Taking a Chance on Heritage

Written by: Tim Morris
Published on: 3 Dec 2013

Despite the recent doubling in price, in the current times of austerity more and more people are taking their chance by buying lottery tickets.  As a result the Heritage Lottery Fund announced its new strategy earlier in the year. Having been established for more than eighteen years, HLF have recently announced their new five year strategy which increases their investment in heritage projects to £375 million per year and announced a more diverse range of programmes. These programmes range from Parks for People, to Heritage Grants which are available for projects up to £10million and the new Heritage Enterprise programme which will give grants up to £5million. This is a very interesting programme in the current economic times designed to bring back traditional or creative and digital industries into heritage projects.  This is aimed particularly towards buildings which are designated to be ‘at risk’ or listed or in a conservation area. Often these are suffering from market failure as a result of being too reliant on one use or where the cost of repair and conversion to bring the asset back into a sustainable use is not viable.
These offer many opportunities for those looking at a career in regeneration, Whilst the process can be very demanding it can also be very rewarding as they require a combination of both  ‘hard’ and ‘soft’ skills. Another challenge is that every project is different and requires a unique blend of skills. However, one overriding principle is that HLF require their investment to be a once and for all sustainable resolution to a heritage problem.  So from a ‘hard’ side the development has to be robustly commercially viable and therefore may well require a stringent viability appraisal carried out by a Chartered Surveyor to prove the business case. Projects will require cost consultancy to establish repair and conversion costs, building surveyors to establish the extent of repairs and architects not only to carry out the design but also the conservation management plan. They also require a good understanding of planning legislation in regard to heritage. In terms of the ‘soft ‘ skills required, many projects will require an activity plan to demonstrate how people will learn about our heritage from the HLF investment together with potential skills and training opportunities. These can vary from providing opportunities for heritage skills training, to volunteering to opportunities for such organisations as the Duke of Edinburgh Award.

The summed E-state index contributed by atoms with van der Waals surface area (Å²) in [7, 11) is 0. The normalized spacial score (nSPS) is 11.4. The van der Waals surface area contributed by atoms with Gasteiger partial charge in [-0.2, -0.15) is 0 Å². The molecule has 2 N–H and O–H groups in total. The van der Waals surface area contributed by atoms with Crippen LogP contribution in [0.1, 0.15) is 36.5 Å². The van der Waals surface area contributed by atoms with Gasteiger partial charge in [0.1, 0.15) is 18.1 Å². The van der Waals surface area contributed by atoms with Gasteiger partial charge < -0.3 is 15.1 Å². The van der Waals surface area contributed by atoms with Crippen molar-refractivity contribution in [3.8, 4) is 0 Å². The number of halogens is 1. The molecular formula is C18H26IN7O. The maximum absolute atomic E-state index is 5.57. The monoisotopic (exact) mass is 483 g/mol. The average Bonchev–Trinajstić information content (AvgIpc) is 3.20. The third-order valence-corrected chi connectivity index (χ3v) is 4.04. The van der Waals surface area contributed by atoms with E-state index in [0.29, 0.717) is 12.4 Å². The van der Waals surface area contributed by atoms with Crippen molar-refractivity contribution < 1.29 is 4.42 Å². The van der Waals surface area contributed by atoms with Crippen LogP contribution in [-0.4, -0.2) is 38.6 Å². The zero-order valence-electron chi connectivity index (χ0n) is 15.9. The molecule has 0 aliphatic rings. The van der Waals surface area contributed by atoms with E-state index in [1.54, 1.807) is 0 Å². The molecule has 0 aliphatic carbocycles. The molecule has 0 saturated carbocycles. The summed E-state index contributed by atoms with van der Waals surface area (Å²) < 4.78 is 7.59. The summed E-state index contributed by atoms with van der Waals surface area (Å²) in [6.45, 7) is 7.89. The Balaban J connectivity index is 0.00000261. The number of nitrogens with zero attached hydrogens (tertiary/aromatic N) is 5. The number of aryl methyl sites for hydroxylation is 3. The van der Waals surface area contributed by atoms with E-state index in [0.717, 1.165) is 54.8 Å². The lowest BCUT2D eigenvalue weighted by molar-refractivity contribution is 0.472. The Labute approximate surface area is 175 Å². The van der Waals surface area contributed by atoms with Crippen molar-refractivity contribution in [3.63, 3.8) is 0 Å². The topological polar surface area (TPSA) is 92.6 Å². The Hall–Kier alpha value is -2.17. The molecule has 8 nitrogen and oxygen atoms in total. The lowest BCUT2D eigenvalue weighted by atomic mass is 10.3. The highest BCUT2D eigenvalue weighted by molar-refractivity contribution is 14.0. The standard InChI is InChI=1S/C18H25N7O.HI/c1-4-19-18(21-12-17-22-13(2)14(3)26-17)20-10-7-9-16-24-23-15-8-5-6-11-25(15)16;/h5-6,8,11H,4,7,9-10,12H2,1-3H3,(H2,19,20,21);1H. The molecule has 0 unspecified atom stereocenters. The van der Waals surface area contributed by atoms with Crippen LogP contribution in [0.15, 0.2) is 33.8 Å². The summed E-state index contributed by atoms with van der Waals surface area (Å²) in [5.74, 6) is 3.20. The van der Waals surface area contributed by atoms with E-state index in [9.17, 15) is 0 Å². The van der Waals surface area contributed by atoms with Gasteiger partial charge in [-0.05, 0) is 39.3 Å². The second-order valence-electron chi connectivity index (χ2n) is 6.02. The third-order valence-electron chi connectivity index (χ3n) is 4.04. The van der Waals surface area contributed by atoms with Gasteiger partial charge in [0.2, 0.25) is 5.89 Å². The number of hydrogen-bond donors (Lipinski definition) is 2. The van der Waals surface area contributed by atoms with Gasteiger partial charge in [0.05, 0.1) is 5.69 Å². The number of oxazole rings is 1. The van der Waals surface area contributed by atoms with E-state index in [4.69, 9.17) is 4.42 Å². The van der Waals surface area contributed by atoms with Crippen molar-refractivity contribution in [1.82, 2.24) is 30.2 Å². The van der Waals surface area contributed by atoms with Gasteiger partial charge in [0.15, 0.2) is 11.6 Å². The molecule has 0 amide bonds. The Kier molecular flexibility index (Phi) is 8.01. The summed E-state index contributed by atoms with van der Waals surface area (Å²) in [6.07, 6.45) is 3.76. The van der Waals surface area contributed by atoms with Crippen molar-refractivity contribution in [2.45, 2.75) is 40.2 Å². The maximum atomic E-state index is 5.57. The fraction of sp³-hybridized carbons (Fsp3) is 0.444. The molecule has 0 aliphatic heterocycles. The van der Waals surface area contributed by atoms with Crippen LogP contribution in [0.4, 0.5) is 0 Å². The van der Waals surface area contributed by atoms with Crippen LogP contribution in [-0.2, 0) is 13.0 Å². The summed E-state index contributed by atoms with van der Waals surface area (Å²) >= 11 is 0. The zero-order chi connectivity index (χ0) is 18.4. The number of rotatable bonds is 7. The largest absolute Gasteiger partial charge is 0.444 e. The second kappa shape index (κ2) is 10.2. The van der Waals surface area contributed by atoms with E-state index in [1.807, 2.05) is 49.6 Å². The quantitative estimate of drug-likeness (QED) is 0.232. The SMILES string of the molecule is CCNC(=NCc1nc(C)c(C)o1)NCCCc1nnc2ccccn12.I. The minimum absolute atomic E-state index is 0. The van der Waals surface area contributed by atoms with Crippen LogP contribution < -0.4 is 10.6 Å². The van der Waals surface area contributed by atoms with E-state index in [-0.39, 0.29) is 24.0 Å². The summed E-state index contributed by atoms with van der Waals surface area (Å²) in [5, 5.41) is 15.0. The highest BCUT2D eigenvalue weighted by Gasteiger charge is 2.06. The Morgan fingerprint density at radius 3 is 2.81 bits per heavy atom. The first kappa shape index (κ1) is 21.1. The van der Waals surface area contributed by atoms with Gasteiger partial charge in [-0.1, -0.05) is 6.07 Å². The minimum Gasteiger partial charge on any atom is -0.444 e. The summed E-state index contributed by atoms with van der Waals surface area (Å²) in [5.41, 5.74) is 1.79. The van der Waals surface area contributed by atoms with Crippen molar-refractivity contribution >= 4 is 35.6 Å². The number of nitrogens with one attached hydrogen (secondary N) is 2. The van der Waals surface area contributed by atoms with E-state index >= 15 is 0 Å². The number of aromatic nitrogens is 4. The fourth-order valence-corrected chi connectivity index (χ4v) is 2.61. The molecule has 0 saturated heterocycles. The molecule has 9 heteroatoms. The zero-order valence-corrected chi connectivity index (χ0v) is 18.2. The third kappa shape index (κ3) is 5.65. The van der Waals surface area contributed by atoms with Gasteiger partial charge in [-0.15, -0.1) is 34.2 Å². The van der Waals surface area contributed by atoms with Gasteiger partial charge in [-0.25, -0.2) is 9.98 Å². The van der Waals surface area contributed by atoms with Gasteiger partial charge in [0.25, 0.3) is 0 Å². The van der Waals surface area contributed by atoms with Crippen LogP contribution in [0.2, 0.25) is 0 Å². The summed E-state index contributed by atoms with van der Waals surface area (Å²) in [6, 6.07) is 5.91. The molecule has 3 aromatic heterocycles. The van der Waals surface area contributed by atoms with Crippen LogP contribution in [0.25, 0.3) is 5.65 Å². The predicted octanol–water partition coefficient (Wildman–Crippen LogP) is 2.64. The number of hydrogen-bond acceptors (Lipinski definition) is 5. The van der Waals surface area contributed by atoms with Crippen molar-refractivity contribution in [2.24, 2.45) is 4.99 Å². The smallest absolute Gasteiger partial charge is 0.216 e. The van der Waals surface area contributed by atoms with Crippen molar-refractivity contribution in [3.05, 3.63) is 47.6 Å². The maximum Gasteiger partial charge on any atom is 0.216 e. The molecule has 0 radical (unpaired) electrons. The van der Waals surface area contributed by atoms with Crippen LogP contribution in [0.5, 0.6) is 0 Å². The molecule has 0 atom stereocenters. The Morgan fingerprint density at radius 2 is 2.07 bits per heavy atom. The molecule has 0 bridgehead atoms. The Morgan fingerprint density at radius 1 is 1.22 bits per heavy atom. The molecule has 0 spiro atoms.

Most of all these projects are about working with people, breaking down the traditional silo mentality and establishing common aims between parties who are not normally common bedfellows. More often than not, these projects require the ability to understand the needs of the public, private and voluntary sectors and an ability to establish the trust needed to get all three to work together. The projects need to be led by those with the vision and dedication to drive schemes through a multitude of potential barriers. They need to be led by project managers who have a broad understanding of conservation, heritage, learning and commercial skills.  If you are interested in such opportunities you can make a start by looking at the English Heritage Buildings at Risk survey, finding a building which is designated to be ‘at risk’. Getting hold of the owner and establishing the vision for a sustainable future.

Tim Morris is the Managing Director of Piece Regen, a specialist regeneration consultancy .